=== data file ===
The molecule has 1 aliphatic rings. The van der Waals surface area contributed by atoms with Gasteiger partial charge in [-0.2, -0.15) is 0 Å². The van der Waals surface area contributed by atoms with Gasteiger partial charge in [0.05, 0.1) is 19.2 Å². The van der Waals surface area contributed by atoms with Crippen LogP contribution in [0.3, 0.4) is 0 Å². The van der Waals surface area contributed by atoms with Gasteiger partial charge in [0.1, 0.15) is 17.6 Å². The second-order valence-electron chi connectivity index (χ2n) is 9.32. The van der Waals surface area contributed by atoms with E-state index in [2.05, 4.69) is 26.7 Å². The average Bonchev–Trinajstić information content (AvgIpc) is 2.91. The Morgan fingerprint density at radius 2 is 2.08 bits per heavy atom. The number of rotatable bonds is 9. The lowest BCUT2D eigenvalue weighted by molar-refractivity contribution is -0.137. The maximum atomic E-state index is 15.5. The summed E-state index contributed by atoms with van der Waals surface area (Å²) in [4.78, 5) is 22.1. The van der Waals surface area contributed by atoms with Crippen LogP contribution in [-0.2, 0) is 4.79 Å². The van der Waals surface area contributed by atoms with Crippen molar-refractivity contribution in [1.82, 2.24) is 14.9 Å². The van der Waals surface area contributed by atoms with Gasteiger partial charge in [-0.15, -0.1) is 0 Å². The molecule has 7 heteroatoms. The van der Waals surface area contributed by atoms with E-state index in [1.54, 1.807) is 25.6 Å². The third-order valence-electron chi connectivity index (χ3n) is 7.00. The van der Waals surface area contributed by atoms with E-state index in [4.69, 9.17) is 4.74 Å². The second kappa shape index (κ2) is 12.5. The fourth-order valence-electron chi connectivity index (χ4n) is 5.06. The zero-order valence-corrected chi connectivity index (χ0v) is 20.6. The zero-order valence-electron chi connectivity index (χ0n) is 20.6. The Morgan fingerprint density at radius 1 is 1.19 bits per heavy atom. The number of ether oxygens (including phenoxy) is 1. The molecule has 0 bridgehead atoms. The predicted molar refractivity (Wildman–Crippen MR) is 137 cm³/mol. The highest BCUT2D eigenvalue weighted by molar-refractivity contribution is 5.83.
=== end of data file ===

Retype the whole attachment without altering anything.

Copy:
The molecule has 1 aliphatic rings. The van der Waals surface area contributed by atoms with Gasteiger partial charge in [-0.2, -0.15) is 0 Å². The van der Waals surface area contributed by atoms with Gasteiger partial charge in [0.05, 0.1) is 19.2 Å². The van der Waals surface area contributed by atoms with Crippen LogP contribution in [0.3, 0.4) is 0 Å². The van der Waals surface area contributed by atoms with Gasteiger partial charge in [0.1, 0.15) is 17.6 Å². The second-order valence-electron chi connectivity index (χ2n) is 9.32. The van der Waals surface area contributed by atoms with E-state index in [2.05, 4.69) is 26.7 Å². The average Bonchev–Trinajstić information content (AvgIpc) is 2.91. The Morgan fingerprint density at radius 2 is 2.08 bits per heavy atom. The number of rotatable bonds is 9. The lowest BCUT2D eigenvalue weighted by molar-refractivity contribution is -0.137. The maximum atomic E-state index is 15.5. The summed E-state index contributed by atoms with van der Waals surface area (Å²) in [4.78, 5) is 22.1. The van der Waals surface area contributed by atoms with Crippen LogP contribution in [-0.2, 0) is 4.79 Å². The van der Waals surface area contributed by atoms with Crippen molar-refractivity contribution in [1.82, 2.24) is 14.9 Å². The van der Waals surface area contributed by atoms with Gasteiger partial charge in [-0.15, -0.1) is 0 Å². The molecule has 7 heteroatoms. The van der Waals surface area contributed by atoms with E-state index in [1.54, 1.807) is 25.6 Å². The third-order valence-electron chi connectivity index (χ3n) is 7.00. The van der Waals surface area contributed by atoms with E-state index in [4.69, 9.17) is 4.74 Å². The second kappa shape index (κ2) is 12.5. The fourth-order valence-electron chi connectivity index (χ4n) is 5.06. The zero-order valence-corrected chi connectivity index (χ0v) is 20.6. The zero-order valence-electron chi connectivity index (χ0n) is 20.6. The Morgan fingerprint density at radius 1 is 1.19 bits per heavy atom. The number of ether oxygens (including phenoxy) is 1. The molecule has 0 bridgehead atoms. The predicted molar refractivity (Wildman–Crippen MR) is 137 cm³/mol. The highest BCUT2D eigenvalue weighted by molar-refractivity contribution is 5.83.